[Whilst I hold copies of some documents, marked *, others have been sighted, using microfilm, at the Family History Library, Salt Lake City, Utah, February 2016 and they are marked *.]
CHASMAR has been found spelt in several different ways, Chasmer, Chasmur, Chapman and Chasman. I have chosen Chasmar, as this is on most of the documents I hold.
Charlotte Chasmar was christened 23 December 1821, in the Parish Church of Benenden, Kent, England*. She was the daughter of Robert Chasmar and his wife Elizabeth Gardiner. Robert was a brickmaker.
I next find Charlotte as an Unmarried Female Immigrant, arriving on the Cornwall, 1 September 1839*. Her date and place of birth are given as 11 December 1821 and Benenden, with her parents listed as Robert and Elizabeth. She could read and write, was a Protestant and a Farm Servant. Mrs Manning, of Ultimo House, engaged her for £12 a year, with rations.
At the time Ultimo House was occupied by John Edyde Manning, Register of the Supreme Court of NSW and his wife, Matilda. Using TROVE, I could find no reference to Charlotte being there, the advertisements state, that they wanted a cook and a couple, with no children. It was the biggest house in the colony and was demolished in November 1932.
Did she serve out her 12 months? Did she meet Henry there? It would seem a likely scenario, at their first child was born 11 August 1841 and Henry is listed as a Gentleman on the birth certificate*. Perhaps she caught his eye at a dinner? Something we will never know.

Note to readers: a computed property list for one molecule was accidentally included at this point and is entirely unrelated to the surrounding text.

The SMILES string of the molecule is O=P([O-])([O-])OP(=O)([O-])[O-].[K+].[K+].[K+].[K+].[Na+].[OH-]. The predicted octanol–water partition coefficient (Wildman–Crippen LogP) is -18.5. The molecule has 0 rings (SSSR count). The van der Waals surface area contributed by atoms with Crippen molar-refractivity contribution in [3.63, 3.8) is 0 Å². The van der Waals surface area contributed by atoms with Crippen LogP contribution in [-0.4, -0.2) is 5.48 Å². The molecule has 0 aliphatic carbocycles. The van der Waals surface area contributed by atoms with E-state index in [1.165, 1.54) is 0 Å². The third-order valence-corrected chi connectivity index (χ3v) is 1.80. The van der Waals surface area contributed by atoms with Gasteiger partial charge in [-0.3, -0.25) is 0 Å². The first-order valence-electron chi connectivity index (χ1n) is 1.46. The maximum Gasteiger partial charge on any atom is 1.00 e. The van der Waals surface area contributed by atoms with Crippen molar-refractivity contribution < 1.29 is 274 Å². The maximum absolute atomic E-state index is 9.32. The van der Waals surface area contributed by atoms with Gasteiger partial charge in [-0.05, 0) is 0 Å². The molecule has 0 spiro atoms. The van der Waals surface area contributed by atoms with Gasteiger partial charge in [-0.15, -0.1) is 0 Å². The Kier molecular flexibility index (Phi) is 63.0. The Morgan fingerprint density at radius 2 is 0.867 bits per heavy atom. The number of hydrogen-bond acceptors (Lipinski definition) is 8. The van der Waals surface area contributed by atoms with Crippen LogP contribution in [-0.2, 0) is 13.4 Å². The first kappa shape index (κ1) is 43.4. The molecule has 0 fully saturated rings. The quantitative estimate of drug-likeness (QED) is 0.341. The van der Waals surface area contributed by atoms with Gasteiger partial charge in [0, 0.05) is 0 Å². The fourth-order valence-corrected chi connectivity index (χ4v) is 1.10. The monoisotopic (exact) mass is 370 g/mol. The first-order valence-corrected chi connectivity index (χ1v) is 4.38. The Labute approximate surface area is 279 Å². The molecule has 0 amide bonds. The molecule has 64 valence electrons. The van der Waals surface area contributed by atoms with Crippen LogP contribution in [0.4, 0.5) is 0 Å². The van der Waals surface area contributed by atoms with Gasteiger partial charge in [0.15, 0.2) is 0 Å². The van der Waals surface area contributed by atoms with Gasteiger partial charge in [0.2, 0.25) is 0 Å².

The arrival of six more children to Henry and Charlotte, before their marriage in 1858*, points to them living together. Two more children arrive, after the marriage. Charlotte is listed as 37 years old and a spinster, on the marriage certificate, 10 years younger that Henry, something that has been constant, on all the documents.
Charlotte is next mentioned in Henry’s will*, dated 5th April 1871.
I can find no mention of her in any newspapers, until her death in 1893. Her death certificate* states that she was 74 years old, born in Kent and she died of heart disease and senile decay. What makes this certificate interesting is that while both H. E. Vaughan and J. Vaughan are witnesses, at her burial, J (John) isn’t listed in the children of marriage. These are Henry E, William, Isabella, Catherine, Edward, Frederick, living and two females deceased.
Buried next to Henry, at Camperdown Cemetery, the grave no longer exists.
Next week, the start of the children.
Bye for now,